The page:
If $x=0$ or $y=0$ you know the value. Otherwise, divide through by $y,$ define $$ r = x/y, $$ and optimize $$ \frac{c_1 r + c_2}{r+1} = \frac{c_1 r + c_1}{r+1} + \frac{c_2 - c_1}{r+1} = c_1 + \frac{c_2 - c_1}{r+1} $$ The other order has $s = y/x $ and $$ \frac{c_1 + c_2 s}{1+s} = \frac{c_2 + c_2 s}{1+s} + \frac{c_1 - c_2}{1+s} = c_2 + \frac{c_1 - c_2}{1+s} $$ Either $r$ or $s$ is allowed to get arbitrarily large without violating the rules.

  • $\begingroup$ Thanks for this suggestion. I am confused because the constraints $r$ and $s$ are non-convex and I don't know how to accommodate the non-convexity when I want to solve. Can you please explain further? $\endgroup$ – user89413 Jan 28 '17 at 1:49
  • $\begingroup$ @user89413 I ignored issues of convexity by making the whole thing a calculation in one variable. If $c_1 < c_2,$ take the first version and l,let $r$ be as large as possible. In effect, take $x = c_3, y=0.$ As pointed out in the other answer, the optimum cannot actually be achieved unless the rules are modified to $x,y \geq 0.$ $\endgroup$ – Will Jagy Jan 28 '17 at 2:05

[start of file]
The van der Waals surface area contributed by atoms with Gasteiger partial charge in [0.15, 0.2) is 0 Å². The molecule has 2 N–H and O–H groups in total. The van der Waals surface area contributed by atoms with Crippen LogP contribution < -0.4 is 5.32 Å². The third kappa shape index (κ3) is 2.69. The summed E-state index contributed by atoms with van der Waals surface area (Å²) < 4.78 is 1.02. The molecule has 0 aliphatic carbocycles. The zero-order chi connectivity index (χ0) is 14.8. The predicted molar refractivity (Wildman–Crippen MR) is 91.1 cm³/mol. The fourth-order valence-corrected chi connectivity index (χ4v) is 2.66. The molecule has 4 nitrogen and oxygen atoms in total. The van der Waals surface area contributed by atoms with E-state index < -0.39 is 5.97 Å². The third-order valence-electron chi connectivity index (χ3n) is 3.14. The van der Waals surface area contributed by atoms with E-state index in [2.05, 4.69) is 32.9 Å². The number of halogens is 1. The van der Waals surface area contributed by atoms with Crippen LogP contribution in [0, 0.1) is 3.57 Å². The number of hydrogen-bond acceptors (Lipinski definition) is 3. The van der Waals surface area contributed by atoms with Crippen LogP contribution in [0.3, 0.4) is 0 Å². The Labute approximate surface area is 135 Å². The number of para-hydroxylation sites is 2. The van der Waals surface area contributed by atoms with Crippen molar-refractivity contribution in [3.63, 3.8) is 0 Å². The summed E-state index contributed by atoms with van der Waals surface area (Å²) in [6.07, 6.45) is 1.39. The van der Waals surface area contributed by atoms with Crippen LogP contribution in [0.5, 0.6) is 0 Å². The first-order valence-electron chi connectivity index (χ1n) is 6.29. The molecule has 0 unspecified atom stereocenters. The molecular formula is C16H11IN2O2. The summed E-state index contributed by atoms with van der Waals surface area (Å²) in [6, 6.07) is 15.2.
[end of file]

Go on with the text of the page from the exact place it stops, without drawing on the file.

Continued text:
• $\begingroup$ OK, thanks for the clarification. That is a clever idea. $\endgroup$ – user89413 Feb 5 '17 at 0:21

\begin{eqnarray} \inf_{x>0,y>0, x+y \le c_3} { c_1 x + c_2 y \over x+y } &=& \inf_{r \in (0,c_3]} \inf_{x>0,y>0, x+y = r} { c_1 x + c_2 y \over x+y } \\ &=& \inf_{r \in (0,c_3]} \inf_{x>0,y>0, x+y = r} { c_1 x + c_2 y \over r } \\ &=& \inf_{r \in (0,c_3]} \min_{x\ge 0,y \ge 0, x+y = r} { c_1 x + c_2 y \over r } \\ &=& \inf_{r \in (0,c_3]} \min(c_1,c_2) \\ &=& \min(c_1,c_2) \\ \end{eqnarray} The fourth line follows because the minimisation of a linear functional over the convex hull of a finite number of points (in this case, $(r,0), (0,r)$) can be replaced by the minimisation over those points.